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## Official Guide Explanation:

Data Sufficiency #173

**Background**

This is just one of hundreds of free explanations I've created to the quantitative questions in The Official Guide for GMAT Review (12th ed.). Click the links on the question number, difficulty level, and categories to find explanations for other problems.

These are the same explanations that are featured in my "Guides to the Official Guide" PDF booklets. However, because of the limitations of HTML and cross-browser compatibility, some mathematical concepts, such as fractions and roots, do not display as clearly online.

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**Solution and Metadata**

**Question****: 173**

Page: 288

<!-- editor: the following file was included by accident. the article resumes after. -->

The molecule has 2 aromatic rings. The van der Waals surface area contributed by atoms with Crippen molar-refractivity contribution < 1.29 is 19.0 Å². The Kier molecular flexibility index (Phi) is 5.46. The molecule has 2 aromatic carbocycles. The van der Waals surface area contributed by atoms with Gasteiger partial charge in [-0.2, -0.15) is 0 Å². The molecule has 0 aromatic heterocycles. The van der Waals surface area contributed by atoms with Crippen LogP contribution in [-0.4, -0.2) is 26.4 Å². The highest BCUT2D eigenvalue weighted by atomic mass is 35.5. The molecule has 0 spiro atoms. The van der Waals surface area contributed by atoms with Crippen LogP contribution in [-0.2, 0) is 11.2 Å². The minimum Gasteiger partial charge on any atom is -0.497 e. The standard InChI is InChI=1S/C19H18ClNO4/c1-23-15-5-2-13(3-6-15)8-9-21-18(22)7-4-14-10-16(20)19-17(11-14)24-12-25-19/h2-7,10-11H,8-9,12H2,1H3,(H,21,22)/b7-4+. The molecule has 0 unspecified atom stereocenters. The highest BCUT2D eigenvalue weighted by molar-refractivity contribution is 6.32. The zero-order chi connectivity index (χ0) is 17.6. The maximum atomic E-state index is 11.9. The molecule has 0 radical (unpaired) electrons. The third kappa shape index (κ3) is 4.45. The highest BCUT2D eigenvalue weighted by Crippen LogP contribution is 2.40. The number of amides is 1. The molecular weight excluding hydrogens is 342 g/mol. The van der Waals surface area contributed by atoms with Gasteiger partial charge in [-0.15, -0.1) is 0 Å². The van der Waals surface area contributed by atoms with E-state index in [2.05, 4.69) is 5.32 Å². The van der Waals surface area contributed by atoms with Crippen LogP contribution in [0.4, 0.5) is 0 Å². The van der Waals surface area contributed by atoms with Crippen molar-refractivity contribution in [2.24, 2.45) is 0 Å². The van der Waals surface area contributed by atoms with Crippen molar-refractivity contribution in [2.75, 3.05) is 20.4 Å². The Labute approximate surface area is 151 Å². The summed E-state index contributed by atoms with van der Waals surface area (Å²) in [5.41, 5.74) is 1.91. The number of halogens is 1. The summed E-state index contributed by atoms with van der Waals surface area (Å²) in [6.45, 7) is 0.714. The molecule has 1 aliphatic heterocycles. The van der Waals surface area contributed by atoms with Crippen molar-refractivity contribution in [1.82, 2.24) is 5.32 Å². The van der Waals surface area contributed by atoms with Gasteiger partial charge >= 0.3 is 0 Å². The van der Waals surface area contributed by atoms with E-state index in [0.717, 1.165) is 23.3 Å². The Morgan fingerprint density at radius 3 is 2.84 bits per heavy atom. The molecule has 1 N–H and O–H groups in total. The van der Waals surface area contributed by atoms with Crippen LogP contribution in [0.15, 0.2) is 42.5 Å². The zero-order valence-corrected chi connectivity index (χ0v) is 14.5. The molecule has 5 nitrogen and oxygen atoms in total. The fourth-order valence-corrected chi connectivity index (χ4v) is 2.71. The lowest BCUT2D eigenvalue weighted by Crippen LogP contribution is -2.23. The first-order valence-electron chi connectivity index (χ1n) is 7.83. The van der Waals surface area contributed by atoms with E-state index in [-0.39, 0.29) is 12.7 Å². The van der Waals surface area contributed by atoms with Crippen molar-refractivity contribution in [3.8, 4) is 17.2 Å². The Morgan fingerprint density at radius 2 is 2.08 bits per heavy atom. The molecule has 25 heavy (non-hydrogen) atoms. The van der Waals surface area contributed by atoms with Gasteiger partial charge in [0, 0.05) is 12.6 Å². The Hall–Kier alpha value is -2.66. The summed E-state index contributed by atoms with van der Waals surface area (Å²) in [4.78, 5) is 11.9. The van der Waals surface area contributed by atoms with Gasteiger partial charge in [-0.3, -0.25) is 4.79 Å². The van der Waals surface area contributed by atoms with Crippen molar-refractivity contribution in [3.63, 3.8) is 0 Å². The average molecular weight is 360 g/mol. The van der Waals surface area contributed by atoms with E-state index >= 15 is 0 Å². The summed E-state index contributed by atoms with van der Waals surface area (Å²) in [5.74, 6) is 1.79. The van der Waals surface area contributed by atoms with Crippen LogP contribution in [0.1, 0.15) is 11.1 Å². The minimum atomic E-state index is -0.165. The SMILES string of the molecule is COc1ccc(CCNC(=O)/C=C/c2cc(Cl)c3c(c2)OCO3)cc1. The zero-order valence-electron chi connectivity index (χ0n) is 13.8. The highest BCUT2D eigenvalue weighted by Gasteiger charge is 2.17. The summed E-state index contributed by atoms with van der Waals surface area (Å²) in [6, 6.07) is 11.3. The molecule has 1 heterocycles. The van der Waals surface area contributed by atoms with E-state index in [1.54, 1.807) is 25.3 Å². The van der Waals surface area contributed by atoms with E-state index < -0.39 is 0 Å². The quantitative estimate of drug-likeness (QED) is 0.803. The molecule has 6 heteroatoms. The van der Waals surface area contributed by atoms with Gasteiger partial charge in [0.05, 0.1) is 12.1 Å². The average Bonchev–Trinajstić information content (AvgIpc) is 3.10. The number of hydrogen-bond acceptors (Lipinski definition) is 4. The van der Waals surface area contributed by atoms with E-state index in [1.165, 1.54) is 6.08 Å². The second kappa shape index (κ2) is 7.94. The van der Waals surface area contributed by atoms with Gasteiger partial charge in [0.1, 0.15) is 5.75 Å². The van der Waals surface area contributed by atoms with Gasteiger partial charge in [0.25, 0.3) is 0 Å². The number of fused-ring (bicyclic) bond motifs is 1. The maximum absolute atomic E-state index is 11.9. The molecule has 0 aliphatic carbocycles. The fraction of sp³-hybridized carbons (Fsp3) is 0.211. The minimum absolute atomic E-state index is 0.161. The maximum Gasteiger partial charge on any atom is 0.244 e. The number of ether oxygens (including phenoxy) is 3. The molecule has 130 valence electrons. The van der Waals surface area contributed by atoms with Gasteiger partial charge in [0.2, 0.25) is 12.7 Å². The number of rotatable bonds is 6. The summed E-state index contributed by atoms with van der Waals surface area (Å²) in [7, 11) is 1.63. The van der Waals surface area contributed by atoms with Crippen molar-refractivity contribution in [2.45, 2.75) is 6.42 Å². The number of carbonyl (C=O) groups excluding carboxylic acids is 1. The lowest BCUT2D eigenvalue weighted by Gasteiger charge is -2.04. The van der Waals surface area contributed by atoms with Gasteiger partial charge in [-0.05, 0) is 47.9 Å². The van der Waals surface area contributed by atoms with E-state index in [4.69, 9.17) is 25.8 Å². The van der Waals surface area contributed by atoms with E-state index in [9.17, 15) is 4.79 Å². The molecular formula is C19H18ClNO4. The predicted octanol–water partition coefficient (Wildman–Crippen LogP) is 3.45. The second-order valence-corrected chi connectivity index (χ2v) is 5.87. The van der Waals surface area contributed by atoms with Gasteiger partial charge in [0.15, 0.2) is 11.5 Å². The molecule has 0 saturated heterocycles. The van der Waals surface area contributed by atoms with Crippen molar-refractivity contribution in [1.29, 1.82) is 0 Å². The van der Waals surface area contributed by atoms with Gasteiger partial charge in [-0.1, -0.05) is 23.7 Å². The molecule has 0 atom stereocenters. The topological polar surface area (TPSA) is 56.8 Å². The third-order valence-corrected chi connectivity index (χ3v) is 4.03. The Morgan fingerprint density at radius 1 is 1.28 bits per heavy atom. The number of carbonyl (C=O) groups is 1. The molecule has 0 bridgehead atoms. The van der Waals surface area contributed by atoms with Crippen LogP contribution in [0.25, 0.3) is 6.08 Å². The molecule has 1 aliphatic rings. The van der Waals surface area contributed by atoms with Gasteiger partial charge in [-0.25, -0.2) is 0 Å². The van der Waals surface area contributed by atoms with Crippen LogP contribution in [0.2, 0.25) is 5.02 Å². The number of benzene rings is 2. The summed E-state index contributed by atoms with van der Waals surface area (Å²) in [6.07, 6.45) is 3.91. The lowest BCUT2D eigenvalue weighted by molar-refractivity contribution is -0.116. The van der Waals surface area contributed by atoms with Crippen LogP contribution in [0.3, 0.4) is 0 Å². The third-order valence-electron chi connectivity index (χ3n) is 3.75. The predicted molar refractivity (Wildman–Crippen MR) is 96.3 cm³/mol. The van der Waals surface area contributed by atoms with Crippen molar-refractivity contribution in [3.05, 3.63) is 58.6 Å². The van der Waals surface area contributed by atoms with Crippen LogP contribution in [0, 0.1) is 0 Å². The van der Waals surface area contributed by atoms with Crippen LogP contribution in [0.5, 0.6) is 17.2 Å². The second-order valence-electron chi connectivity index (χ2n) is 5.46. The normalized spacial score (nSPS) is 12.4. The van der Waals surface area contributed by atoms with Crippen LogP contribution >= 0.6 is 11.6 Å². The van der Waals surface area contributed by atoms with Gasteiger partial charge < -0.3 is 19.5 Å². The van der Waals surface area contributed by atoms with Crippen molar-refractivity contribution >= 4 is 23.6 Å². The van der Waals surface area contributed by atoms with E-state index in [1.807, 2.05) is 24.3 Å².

Difficulty: **7** (Very Difficult)

Category 1: Geometry > Circles > Multiple figures

Category 2: Geometry > Triangles > Pythag

Category 3: Geometry > Triangles > Multiple figures

**Explanation:** It's important for the purposes of this problem to know that, in a semicircle, an angle created by the intersection of the circumference of the circle and two lines that also go through the edges of the diameter is a right angle. In other words, angle PQR is a right angle. So, there are 3 right triangles in the diagram. If we call PQ x and QR y, the equations are as follows:

2^{2} + a^{2} = x^{2}

2^{2} + b^{2} = y^{2}

x^{2} + y^{2} = (a + b)^{2}

In short: three equations and four variables. To solve, we need a fourth equation.

Statement (1) offers that: if a = 4, we can plug 4 into each of the equations, reducing them to three equations with three variables. It would take some time to solve, but it's enough to know that we can.

Statement (2) works the same way: since b = 1, we can plug 1 into each of the equations and solve. Choice (D) is correct.

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